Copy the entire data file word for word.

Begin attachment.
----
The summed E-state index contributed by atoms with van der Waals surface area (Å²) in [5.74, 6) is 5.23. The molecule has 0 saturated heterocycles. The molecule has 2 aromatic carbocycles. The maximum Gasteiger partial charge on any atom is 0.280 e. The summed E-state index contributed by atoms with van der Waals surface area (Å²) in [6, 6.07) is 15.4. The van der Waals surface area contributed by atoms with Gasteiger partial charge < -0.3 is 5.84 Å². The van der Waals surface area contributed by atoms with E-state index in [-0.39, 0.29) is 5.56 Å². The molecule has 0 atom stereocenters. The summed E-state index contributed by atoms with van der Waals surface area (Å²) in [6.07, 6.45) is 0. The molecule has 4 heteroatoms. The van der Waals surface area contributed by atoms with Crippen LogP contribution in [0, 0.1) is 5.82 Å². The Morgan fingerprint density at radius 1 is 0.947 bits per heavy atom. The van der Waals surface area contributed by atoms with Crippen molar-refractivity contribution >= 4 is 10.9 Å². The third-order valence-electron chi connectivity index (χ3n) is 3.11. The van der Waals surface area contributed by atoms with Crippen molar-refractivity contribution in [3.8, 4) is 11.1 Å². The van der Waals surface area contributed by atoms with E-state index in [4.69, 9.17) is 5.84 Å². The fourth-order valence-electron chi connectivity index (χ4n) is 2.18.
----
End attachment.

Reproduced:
The summed E-state index contributed by atoms with van der Waals surface area (Å²) in [5.74, 6) is 5.23. The molecule has 0 saturated heterocycles. The molecule has 2 aromatic carbocycles. The maximum Gasteiger partial charge on any atom is 0.280 e. The summed E-state index contributed by atoms with van der Waals surface area (Å²) in [6, 6.07) is 15.4. The van der Waals surface area contributed by atoms with Gasteiger partial charge < -0.3 is 5.84 Å². The van der Waals surface area contributed by atoms with E-state index in [-0.39, 0.29) is 5.56 Å². The molecule has 0 atom stereocenters. The summed E-state index contributed by atoms with van der Waals surface area (Å²) in [6.07, 6.45) is 0. The molecule has 4 heteroatoms. The van der Waals surface area contributed by atoms with Crippen LogP contribution in [0, 0.1) is 5.82 Å². The Morgan fingerprint density at radius 1 is 0.947 bits per heavy atom. The van der Waals surface area contributed by atoms with Crippen molar-refractivity contribution >= 4 is 10.9 Å². The third-order valence-electron chi connectivity index (χ3n) is 3.11. The van der Waals surface area contributed by atoms with Crippen molar-refractivity contribution in [3.8, 4) is 11.1 Å². The van der Waals surface area contributed by atoms with E-state index in [4.69, 9.17) is 5.84 Å². The fourth-order valence-electron chi connectivity index (χ4n) is 2.18.